Category: 1930 : CHALLENGE N°14

Illustration shows an American yachtsman shaking hands with Sir Thomas Lipton, with the America's Cup between them.On May 20, 1929, in the rooms of the Broad Street Club, the America's Cup Committee of the N.Y.Y.C. had met to discuss a challenge recently received from the Royal Ulster Yacht Club, acting on behalf of Sir Thomas J. Lipton for a series of races to be held in September, 1930, for The America's Cup. Sixteen years had passed since the receipt of the last challenge, nine since the last series of races, postponed for six years on account of the Great War.

Before the meeting adjourned the committee voted to accept the challenge after an agreement regarding the conditions of the match had been reached. No difficulty was anticipated in this respect, and a cable suggesting certain conditions was sent to the Royal Ulster Yacht Club. It was also decided to endeavor to form two syndicates, each to build one yacht for the defense of the Cup — one syndicate From "Enterprise : the story of the defense of the America's cup in 1930"to be formed by Vice-Commodore Aldrich, the other by Rear-Commodore Junius Morgan, and to welcome the forming of other syndicates to build at least one and, if possible, two or more yachts. Because of their light construction the committee decided to bar both Resolute and Vanitie, built to defend the Cup in 19 14, from consideration as cup-defense candidates. While these yachts were eligible under the Racing Rules (they had been constructed prior to the adoption by the Club of Lloyd's scantling rules), the committee deemed it for the best interests of the sport to bar them, as the Challenger would have to be of heavier construction to comply with Lloyd's rules. As a result of this action, the Challenger could suffer no handicap in respect to weight of hull construction.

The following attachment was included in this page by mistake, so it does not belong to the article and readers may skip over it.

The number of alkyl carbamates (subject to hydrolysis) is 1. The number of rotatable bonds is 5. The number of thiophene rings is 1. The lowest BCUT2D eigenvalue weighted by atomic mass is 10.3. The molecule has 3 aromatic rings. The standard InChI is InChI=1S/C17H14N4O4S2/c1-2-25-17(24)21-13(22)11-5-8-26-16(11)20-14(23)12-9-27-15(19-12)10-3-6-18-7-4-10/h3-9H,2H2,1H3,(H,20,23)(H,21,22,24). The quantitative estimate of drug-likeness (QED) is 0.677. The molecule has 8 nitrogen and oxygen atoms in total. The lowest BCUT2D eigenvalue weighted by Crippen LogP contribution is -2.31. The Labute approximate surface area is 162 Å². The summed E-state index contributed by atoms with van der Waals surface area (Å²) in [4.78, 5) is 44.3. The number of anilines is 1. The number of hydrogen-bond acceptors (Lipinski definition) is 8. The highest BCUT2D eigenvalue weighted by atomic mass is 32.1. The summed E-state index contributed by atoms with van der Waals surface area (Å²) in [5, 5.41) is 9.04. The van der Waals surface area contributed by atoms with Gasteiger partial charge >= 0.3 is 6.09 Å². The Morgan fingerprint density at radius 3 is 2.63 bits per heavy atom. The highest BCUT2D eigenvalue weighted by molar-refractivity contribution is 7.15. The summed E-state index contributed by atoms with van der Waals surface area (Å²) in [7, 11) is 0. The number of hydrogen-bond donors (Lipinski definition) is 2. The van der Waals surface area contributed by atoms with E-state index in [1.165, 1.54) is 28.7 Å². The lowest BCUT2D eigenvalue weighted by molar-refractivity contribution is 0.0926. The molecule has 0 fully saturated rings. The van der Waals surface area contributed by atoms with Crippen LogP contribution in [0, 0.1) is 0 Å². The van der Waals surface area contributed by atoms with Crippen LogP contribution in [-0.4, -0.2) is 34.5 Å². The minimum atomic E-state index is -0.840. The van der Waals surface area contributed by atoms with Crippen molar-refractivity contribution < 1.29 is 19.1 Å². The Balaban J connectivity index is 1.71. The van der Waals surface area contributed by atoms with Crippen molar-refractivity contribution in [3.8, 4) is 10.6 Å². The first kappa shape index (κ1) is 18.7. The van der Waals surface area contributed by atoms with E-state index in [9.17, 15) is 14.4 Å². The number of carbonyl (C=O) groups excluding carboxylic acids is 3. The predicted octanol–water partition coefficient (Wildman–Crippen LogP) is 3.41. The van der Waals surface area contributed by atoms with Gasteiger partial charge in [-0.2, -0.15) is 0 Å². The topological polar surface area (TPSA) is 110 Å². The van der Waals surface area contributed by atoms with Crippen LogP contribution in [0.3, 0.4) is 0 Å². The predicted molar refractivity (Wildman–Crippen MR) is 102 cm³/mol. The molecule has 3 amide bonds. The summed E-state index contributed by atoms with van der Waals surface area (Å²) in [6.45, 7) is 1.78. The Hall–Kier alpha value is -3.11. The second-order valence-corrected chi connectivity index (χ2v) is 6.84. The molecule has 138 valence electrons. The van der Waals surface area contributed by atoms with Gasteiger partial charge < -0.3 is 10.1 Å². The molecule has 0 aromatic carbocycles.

The Cup Committee reported to the Club at its June meeting that an agreement governing the conditions of the 1930 races had been reached with the Royal Ulster Yacht Club, after the pleasantest possible negotiations between the two clubs, during the course of which every important suggestion made by either party had been promptly acceded to by the other.

The Universal Rule formulaThe principal changes from the conditions governing the last races for The America's Cup in 1920 were:
- the races be held off Newport, R. I., instead of off Sandy Hook;
- the match consist of four out of seven, instead of three out of five races;
- both yachts be built to rate at the top of the J class, eliminating time allowance;
- both yachts be Marconi rigged;
- the hulls be built in accordance with Lloyd's rules, thus insuring an equal strength of hull for both Challenger and Defender — one sufficiently strong to cross the ocean without damage or strain.

Following the making of this report the members of the America's Cup Committee who had become interested in the yacht-building syndicates resigned from the committee and two new members were appointed. Thereafter, the committee was composed of:

• Vice-Commodore W. Buder Duncan, Chairman
• Secretary George A. Cormack, Secretary
• Commodore E. Townsend Irvin
• Captain Joseph M. Macdonough
• Fleet Captain W. A. W. Stewart